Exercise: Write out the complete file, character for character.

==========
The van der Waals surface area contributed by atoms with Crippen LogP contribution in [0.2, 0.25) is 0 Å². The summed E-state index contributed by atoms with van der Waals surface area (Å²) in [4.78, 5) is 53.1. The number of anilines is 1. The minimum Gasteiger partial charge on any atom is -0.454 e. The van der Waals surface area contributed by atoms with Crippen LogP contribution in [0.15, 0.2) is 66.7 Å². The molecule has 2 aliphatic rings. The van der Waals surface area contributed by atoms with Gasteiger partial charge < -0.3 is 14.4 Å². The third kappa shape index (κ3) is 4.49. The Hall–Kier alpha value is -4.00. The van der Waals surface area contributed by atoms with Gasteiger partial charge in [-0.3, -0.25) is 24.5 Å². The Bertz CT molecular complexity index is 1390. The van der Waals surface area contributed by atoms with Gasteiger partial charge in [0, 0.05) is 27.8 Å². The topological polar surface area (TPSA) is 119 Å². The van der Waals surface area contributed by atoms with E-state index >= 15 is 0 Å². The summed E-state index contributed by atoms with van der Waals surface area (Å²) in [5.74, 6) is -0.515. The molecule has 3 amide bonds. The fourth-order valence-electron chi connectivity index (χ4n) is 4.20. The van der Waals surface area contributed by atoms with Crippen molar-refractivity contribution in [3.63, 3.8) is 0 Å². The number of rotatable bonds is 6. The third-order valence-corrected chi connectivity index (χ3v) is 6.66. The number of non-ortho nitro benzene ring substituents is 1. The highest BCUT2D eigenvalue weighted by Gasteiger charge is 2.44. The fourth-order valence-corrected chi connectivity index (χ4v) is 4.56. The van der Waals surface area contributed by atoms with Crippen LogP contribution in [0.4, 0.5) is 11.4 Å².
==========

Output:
The van der Waals surface area contributed by atoms with Crippen LogP contribution in [0.2, 0.25) is 0 Å². The summed E-state index contributed by atoms with van der Waals surface area (Å²) in [4.78, 5) is 53.1. The number of anilines is 1. The minimum Gasteiger partial charge on any atom is -0.454 e. The van der Waals surface area contributed by atoms with Crippen LogP contribution in [0.15, 0.2) is 66.7 Å². The molecule has 2 aliphatic rings. The van der Waals surface area contributed by atoms with Gasteiger partial charge < -0.3 is 14.4 Å². The third kappa shape index (κ3) is 4.49. The Hall–Kier alpha value is -4.00. The van der Waals surface area contributed by atoms with Gasteiger partial charge in [-0.3, -0.25) is 24.5 Å². The Bertz CT molecular complexity index is 1390. The van der Waals surface area contributed by atoms with Gasteiger partial charge in [0, 0.05) is 27.8 Å². The topological polar surface area (TPSA) is 119 Å². The van der Waals surface area contributed by atoms with E-state index >= 15 is 0 Å². The summed E-state index contributed by atoms with van der Waals surface area (Å²) in [5.74, 6) is -0.515. The molecule has 3 amide bonds. The fourth-order valence-electron chi connectivity index (χ4n) is 4.20. The van der Waals surface area contributed by atoms with Crippen molar-refractivity contribution in [3.63, 3.8) is 0 Å². The number of rotatable bonds is 6. The third-order valence-corrected chi connectivity index (χ3v) is 6.66. The number of non-ortho nitro benzene ring substituents is 1. The highest BCUT2D eigenvalue weighted by Gasteiger charge is 2.44. The fourth-order valence-corrected chi connectivity index (χ4v) is 4.56. The van der Waals surface area contributed by atoms with Crippen LogP contribution in [0.4, 0.5) is 11.4 Å².